And I've never noticed any consistant change in sustain between bolt on and set neck/neck through- similar pickups, similar pickup height, similar action, and similar gain, and to me, if there's any difference, it's subtle. Then again, compared to some of you, I've had very limited experience with different guitars, so I'm curious to hear what others say.

-D
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post #4 of 23 (permalink) Old 08-24-2004, 10:45 AM
 
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Quote:
Originally Posted by screamndemon69
logic would make me think that transfer of energy thru one piece of wood would be higher than two pieces connected via a set of bolts or glue.
although, it's worth noting that a number of players seem to feel that the best tone from bolt on's comes from using nylon spacers between the neck, idea being to deaden the energy transfer between the two as far as possible, and allow them to resonate independantly (i'd imagine creating further overtones). Not 100% sure, but I believe Eric Johnson might be in this camp.

-D
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post #5 of 23 (permalink) Old 08-24-2004, 02:18 PM
 
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consider that a string is attached between 2 different surfaces with an infinite stability with no vibrational transfer. Consider that there is no friction at the attaching points and no friction with the surrounding air.
In this case there is no energy loss at all. The strings will vibrate for ever infinite sustain.

In real life the strings are attached to a wooden body and necks. vibration-energy-eating-surface. So sustain will decrease. The stiffness of this construction (including nut, bridge angle of headstock) will influence the sustain.

The more mass there is litteraly under the strings, the more stable the construction (possibly) is, in a good design. This means more sustain. That's why les pauls have a curved body and threetrunks for arms.

Of course the pu will make a lot off difference but this is not the essence of sustain, it is a tool to get sustain out of anything.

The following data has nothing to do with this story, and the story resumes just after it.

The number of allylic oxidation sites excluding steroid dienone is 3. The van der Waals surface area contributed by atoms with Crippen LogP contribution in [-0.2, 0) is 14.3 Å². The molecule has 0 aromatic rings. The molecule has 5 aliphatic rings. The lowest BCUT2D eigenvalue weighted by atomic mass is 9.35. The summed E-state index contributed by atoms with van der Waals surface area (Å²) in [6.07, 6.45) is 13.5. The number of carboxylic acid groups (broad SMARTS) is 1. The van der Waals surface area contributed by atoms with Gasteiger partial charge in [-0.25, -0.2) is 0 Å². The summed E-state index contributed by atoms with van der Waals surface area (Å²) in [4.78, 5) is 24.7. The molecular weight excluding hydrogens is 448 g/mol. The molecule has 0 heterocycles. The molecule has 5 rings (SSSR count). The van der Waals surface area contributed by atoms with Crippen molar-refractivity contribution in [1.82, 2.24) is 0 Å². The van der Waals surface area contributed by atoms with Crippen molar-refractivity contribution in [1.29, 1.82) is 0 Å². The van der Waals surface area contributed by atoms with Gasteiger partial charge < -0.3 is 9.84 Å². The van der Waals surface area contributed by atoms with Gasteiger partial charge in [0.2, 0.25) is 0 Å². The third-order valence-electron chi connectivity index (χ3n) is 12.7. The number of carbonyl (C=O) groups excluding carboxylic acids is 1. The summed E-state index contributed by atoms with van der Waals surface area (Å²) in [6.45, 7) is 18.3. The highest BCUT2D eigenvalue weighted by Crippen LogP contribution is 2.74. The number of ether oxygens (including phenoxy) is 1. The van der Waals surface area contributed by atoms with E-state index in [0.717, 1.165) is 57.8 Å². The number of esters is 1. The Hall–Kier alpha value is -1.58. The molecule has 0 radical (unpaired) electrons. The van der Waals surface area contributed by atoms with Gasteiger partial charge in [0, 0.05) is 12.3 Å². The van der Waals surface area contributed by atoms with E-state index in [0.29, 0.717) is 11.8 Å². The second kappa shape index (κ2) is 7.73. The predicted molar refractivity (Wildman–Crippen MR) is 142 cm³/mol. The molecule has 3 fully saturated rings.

Now a Neck trough will, in my opinion not increase the sustain but it will only affect tone. The discussion, bolt on, neck trough, glued necks only has effect on guitar tone in my opinion.
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post #6 of 23 (permalink) Old 08-24-2004, 02:58 PM
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I think the opinion The Gridfiend posted is interesting. Im not sure if its correct though. Its one (or a couple) Luthiers opinion, and its valid but Ive heard, and probably most of us, form a number of Luthier or thech guys otherwise, indicating that neckthrough has better sustain. I would love to see LGM, EKG or Jum Soloways opinion.

In my personal expierencie, wich is subjective and from a player point of view, the guitar with better sustain and tone I ve ever owned was a Gibson Les Paul, that I no longer own. The sustain on any ibanez jem ive ever played is not even close. I own 3 neckthough guitars, and 7 bolt on, and 2 of the neckthrough are the 3 i like to play the most (My 3 favorites are: Yamaha 1412, and my new RGT3120 and the jem10). I have to say that the RGT3120 even when it has a floating trem, seems to have better sustain that my RG3120, but its not entirely a fair comparison since the RGT has Saymour Duncans, and the RG has the regular pups. Also the RGT has a chunkier neck (as the Yamaha does)
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post #7 of 23 (permalink) Old 08-24-2004, 04:49 PM
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How much sustain do you guys want?!?!?!

The most sustain I've ever got was using a sustainer system in a bolt on guitar.

What's interesting is like screamndemon69 said, with highoutput pickups and cascade gain amps, playing rock music, how much sustain are you guys after

just a thought